Save Search

Note: Where available, the PDF/Word icon below is provided to view the complete and fully formatted document
 Download Current HansardDownload Current Hansard    View Or Save XMLView/Save XML

Previous Fragment    Next Fragment
Thursday, 5 August 2004
Page: 25752


Senator LUDWIG (12:39 PM) —I rise to speak on the US Free Trade Agreement Implementation Bill 2004 and the US Free Trade Agreement Implementation (Customs Tariff) Bill 2004. The Free Trade Agreement between Australia and the United States of America has attracted, as you would expect, significant attention. There have been two significant reports by parliament on this matter. The first report was report No. 61 of the Joint Standing Committee on Treaties titled Australia-United States, Free Trade Agreement. The second report—the Final Report on the Free Trade Agreement between Australia and the United States of America—was tabled today by the Senate Select Committee on the Free Trade Agreement between Australia and the United States of America. The summary of the report was made available on the web site on Monday. Obviously, on close scrutiny, there has been a bit more work done since then.

I listened carefully to Senator Brandis's speech and I agree with him on one point—which I do not often do—that it is a historic period that we are entering in relation to this agreement. This agreement is a living document. It will continue past my life and his, I suspect, and the life of the 40th Parliament. It will, in my view, create an environment of allowing trade and growth and productivity for Australia.

A couple of issues hanging in the balance at the moment and exercising the minds of Senator Brandis and others relate to the two amendments Labor has proposed. Senator Brandis says that $6 billion worth of additional benefits may flow from the trade agreement, whereas we say, based on our commissioned report into the area, that perhaps there will be a marginal gain. If one takes the view of Senator Brandis, it is difficult to understand why the government cannot pick up Labor's two amendments. The government has indicated clearly that it can accept the amendment relating to local content and I already detect in the media today some back-pedalling by the Deputy Prime Minister, Mr Anderson, and Mr Downer on the strong stance they took earlier in the week on the Pharmaceutical Benefits Scheme.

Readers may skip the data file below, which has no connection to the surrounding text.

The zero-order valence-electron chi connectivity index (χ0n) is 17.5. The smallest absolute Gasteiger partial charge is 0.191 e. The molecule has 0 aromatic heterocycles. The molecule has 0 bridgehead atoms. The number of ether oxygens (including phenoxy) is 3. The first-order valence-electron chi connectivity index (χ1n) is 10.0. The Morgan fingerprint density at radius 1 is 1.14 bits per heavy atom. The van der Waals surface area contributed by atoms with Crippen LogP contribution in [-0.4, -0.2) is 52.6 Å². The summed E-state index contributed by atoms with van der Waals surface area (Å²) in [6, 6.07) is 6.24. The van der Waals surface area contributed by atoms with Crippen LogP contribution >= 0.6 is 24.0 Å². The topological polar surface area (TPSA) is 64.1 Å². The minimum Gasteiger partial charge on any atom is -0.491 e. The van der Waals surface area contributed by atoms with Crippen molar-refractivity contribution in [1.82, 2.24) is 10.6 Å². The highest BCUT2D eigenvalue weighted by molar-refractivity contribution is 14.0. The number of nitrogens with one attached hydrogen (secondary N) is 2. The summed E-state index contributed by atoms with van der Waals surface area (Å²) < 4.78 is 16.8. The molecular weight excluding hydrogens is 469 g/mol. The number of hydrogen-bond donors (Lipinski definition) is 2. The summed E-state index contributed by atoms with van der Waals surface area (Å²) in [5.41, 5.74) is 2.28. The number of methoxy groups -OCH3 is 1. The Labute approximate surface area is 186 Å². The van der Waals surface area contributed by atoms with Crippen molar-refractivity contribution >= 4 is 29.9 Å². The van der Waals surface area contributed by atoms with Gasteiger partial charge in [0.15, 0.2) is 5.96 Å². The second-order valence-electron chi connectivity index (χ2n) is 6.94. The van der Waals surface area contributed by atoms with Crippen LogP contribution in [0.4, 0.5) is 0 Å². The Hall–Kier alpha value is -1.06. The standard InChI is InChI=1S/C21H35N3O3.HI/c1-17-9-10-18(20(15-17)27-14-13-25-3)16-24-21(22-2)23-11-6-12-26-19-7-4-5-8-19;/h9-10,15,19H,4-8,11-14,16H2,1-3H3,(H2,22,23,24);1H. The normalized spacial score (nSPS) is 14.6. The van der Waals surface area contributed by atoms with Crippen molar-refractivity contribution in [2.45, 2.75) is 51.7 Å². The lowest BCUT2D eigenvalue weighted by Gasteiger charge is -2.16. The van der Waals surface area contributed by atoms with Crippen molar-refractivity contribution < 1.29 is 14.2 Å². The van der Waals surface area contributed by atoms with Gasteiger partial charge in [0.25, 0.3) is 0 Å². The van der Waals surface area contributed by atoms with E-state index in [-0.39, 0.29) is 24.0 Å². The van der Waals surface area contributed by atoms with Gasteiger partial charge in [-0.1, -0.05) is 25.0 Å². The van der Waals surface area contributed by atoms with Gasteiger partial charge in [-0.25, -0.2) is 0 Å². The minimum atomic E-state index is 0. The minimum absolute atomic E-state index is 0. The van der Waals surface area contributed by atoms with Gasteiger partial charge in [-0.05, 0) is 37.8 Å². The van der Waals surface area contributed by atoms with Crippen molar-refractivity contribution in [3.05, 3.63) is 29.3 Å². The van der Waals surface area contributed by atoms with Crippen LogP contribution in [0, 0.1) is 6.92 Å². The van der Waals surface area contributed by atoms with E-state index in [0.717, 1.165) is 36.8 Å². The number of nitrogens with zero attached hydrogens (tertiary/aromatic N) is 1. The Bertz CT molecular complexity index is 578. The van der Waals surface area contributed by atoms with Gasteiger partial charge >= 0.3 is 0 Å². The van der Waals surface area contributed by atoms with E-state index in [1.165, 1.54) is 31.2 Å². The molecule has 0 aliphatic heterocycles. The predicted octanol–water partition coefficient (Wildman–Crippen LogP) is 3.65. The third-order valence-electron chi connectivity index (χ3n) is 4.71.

This may be a bit predictive, and perhaps not quite in order, but I think that by question time today in the House or perhaps by early next week we will witness a significant movement by the government on the PBS issue. I cannot understand why the government would put in jeopardy such a historic agreement on issues that do require protection, such as the Pharmaceutical Benefits Scheme. I think the government will come to the conclusion, as we have, that you can have both—you can protect the Pharmaceutical Benefits Scheme and you can have the free trade agreement. That goes without saying.

What Labor has said—both Mr Mark Latham and Senator Stephen Conroy—is that we will assess the Howard government's trade agreement with the US and ascribe to it a plus or minus: is it a plus or a minus for Australia? The agreement does not come into force until next year. We are now debating the enabling legislation, two bills that will give effect to the free trade agreement and allow Australia to meet its obligations under the trade treaty in Australian domestic law.

The Select Committee on the Free Trade Agreement between Australia and the United States of America in its final report came to the conclusion that on balance it was in Australia's interest to support the free trade agreement. Mr Latham and Senator Conroy said that they would take into consideration the conclusions of the Select Committee on the Free Trade Agreement between Australia and the United States. We are now at the juncture where, whether the gain for Australia from the free trade agreement be small, as indicated in the majority report, or whether it be enormous, as Senator Brandis believes, we can say without a doubt that there is a benefit to Australia. Therefore, the free trade agreement is an agreement which we should support. It marks the beginning of an important part of our history. I seek leave to continue my remarks later.

Leave granted; debate adjourned.

Sitting suspended from 12.45 p.m. to 2.00 p.m.